Saturday, 14 May 2016

Ian Fleming at the Whitstable Literary Festival

Ian Fleming's Kentish connections were celebrated yesterday evening at the Whitstable Literary Festival, which presented talks by Young Bond author Steve Cole, Fleming biographer Andrew Lycett, and historian Matthew Parker. The audience was also privileged to see Fleming's step-daughter, Fionn Morgan, in conversation with Andrew Lycett.

The festival coincided with the publication of the latest Young Bond adventure, Heads You Die, and so fittingly Steve Cole was on hand to discuss the book and the ideas behind it, and reveal some of the secrets of the next book. During a very entertaining hour, Steve Cole talked about the nature of spying and gadgets, and reminded the audience that the most useful gadget a spy could have today is the mobile phone. He also spoke about his research into diving, which in the 1930s was still an experimental and dangerous hobby, and naturally features prominently in the book.

Steve Cole revealed that his previous book, Shoot to Kill, was set in Hollywood because the book was the sixth Young Bond adventure, just as Dr No was the sixth (adult) Bond novel. And as Dr No was the first Bond film, Young Bond would go to Hollywood. So much for my theory that the story was inspired by the 1930s' California of Raymond Chandler, whose work Fleming admired enormously.

More excitingly, Steve Cole let the audience into a secret: the title of the next Young Bond novel, to be published in the autumn, will be Strike Lightning. A projected image of the temporary cover showed the use of a lightning flash symbol within the title. The symbol recalled Nazi imagery, giving us a hint that in the adventure, Bond will be encountering Nazis, as the Young Bond timeline draws ever closer to the start of the Second World War. Steve Cole also revealed that the Tatra – the ill-fated Czechoslovakian car of the 1930s and favourite of German officers – would feature in the book.

Later in the evening, Andrew Lycett spoke about Ian Fleming's life, his contradictory personality, his family background, his love affairs, his relationship with Ann O'Neill, whom Fleming was to marry, and of course his creation of, and feelings towards, James Bond. We also heard about Fleming's connections with Kent. Noël Coward had cottages on the coast at St Margaret's Bay near Dover, which Ian and Ann rented to escape attention and gossip. Locations here would feature in Moonraker, and Fleming's journeys between London and the coast would be followed by Bond in Moonraker and Goldfinger. Ian and Ann subsequently had a house at Bekesbourne near Canterbury (a city which featured in Ian Fleming's children's book, Chitty Chitty Bang Bang), and Ian was a frequent visitor to the Royal St George's Golf Club, which was immortalised in Goldfinger as Royal St Mark's.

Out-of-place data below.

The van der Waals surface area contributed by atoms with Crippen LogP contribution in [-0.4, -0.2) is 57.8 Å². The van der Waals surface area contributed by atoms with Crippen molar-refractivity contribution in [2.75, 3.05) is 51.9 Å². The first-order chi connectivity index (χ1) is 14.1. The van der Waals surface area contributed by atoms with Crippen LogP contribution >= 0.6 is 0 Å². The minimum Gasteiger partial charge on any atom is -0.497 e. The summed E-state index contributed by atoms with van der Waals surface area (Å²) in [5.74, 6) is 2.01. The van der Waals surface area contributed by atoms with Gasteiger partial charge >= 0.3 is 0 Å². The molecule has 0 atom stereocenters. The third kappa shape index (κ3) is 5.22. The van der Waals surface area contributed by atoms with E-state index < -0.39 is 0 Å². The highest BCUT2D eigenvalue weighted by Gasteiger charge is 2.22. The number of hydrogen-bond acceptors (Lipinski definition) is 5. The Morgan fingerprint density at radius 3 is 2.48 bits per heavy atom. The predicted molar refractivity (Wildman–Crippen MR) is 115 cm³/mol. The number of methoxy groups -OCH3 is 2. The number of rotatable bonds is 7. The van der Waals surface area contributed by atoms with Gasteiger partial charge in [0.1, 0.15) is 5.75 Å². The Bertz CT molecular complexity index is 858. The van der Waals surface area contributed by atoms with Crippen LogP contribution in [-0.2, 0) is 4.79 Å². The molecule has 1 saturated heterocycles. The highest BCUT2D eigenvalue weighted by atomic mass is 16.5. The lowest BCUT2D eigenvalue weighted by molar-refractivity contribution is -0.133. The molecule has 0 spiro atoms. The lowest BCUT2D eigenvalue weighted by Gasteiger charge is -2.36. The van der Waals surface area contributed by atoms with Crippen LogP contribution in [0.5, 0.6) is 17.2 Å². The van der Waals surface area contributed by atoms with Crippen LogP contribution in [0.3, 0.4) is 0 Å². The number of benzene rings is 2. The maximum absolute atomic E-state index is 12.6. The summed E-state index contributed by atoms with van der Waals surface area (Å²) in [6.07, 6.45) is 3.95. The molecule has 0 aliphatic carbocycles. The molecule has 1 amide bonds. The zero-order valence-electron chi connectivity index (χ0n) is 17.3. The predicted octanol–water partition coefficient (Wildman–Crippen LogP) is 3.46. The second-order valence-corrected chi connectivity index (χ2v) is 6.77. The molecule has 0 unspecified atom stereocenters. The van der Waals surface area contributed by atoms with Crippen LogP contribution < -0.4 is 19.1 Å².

Matthew Parker, author of Goldeneye: Where Bond was Born, spoke about Jamaica of the post-war years, the everything-goes attitude of the ex-pat and jet-set community, the deep divisions between the ruling white elite and the black population, the shocking racism, and the impact of independence in 1962. Matthew Parker also spoke about Fleming's love of nature, particularly birds and fish, and Fleming's affair with Blanche Blackwell.

The final event was an absolute treat: Andrew Lycett in conversation with Fionn Morgan, Ian Fleming's step-daughter. In a series of touching and crystal-clear recollections, Fionn spoke about her fondness for her step-father, Ian's melancholia, and about some of the many enjoyable times they spent together (they would, for example, often eat kippers and buttered brown bread together at Victoria station). Fionn fiercely defended Ian against the view that he had been a bad father to her step-brother, Caspar, and revealed that she had never read a Bond book (although she did attend a private showing of the film, Moonraker). Fionn also announced that she's working on a book charting the relationship between Ian and her mother, Ann, based on their letters. That will certainly be essential reading, and I cannot wait to see it.

Overall, the Fleming evening at the Whitstable Literary Festival was huge success, and left me (dare I say it) shaken and stirred. Now, where's my copy of Moonraker?

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